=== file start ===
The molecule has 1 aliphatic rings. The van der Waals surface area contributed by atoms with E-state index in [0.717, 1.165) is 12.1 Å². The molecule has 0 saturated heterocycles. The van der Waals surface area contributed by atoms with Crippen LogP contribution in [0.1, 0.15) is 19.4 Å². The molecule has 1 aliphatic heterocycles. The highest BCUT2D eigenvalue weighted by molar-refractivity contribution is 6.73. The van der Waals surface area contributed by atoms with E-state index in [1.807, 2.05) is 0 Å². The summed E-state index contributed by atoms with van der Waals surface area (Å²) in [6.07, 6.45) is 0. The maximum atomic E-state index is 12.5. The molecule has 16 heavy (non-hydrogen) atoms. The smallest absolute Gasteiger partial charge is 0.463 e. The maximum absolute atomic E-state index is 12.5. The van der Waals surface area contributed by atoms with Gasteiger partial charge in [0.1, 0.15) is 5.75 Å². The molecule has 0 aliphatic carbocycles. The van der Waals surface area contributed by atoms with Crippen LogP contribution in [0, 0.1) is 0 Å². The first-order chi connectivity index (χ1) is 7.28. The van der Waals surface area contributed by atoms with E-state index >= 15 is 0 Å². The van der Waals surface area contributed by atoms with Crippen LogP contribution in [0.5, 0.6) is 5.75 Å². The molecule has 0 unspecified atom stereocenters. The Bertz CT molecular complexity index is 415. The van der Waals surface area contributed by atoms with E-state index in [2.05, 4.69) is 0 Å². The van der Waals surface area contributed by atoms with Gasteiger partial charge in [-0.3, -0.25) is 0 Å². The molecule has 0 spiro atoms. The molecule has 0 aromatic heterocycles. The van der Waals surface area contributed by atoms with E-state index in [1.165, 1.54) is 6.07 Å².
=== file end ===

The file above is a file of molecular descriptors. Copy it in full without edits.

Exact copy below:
The molecule has 1 aliphatic rings. The van der Waals surface area contributed by atoms with E-state index in [0.717, 1.165) is 12.1 Å². The molecule has 0 saturated heterocycles. The van der Waals surface area contributed by atoms with Crippen LogP contribution in [0.1, 0.15) is 19.4 Å². The molecule has 1 aliphatic heterocycles. The highest BCUT2D eigenvalue weighted by molar-refractivity contribution is 6.73. The van der Waals surface area contributed by atoms with E-state index in [1.807, 2.05) is 0 Å². The summed E-state index contributed by atoms with van der Waals surface area (Å²) in [6.07, 6.45) is 0. The maximum atomic E-state index is 12.5. The molecule has 16 heavy (non-hydrogen) atoms. The smallest absolute Gasteiger partial charge is 0.463 e. The maximum absolute atomic E-state index is 12.5. The van der Waals surface area contributed by atoms with Gasteiger partial charge in [0.1, 0.15) is 5.75 Å². The molecule has 0 aliphatic carbocycles. The van der Waals surface area contributed by atoms with Crippen LogP contribution in [0, 0.1) is 0 Å². The first-order chi connectivity index (χ1) is 7.28. The van der Waals surface area contributed by atoms with E-state index >= 15 is 0 Å². The van der Waals surface area contributed by atoms with Crippen LogP contribution in [0.5, 0.6) is 5.75 Å². The molecule has 0 unspecified atom stereocenters. The Bertz CT molecular complexity index is 415. The van der Waals surface area contributed by atoms with E-state index in [2.05, 4.69) is 0 Å². The van der Waals surface area contributed by atoms with Gasteiger partial charge in [-0.3, -0.25) is 0 Å². The molecule has 0 spiro atoms. The molecule has 0 aromatic heterocycles. The van der Waals surface area contributed by atoms with E-state index in [1.165, 1.54) is 6.07 Å².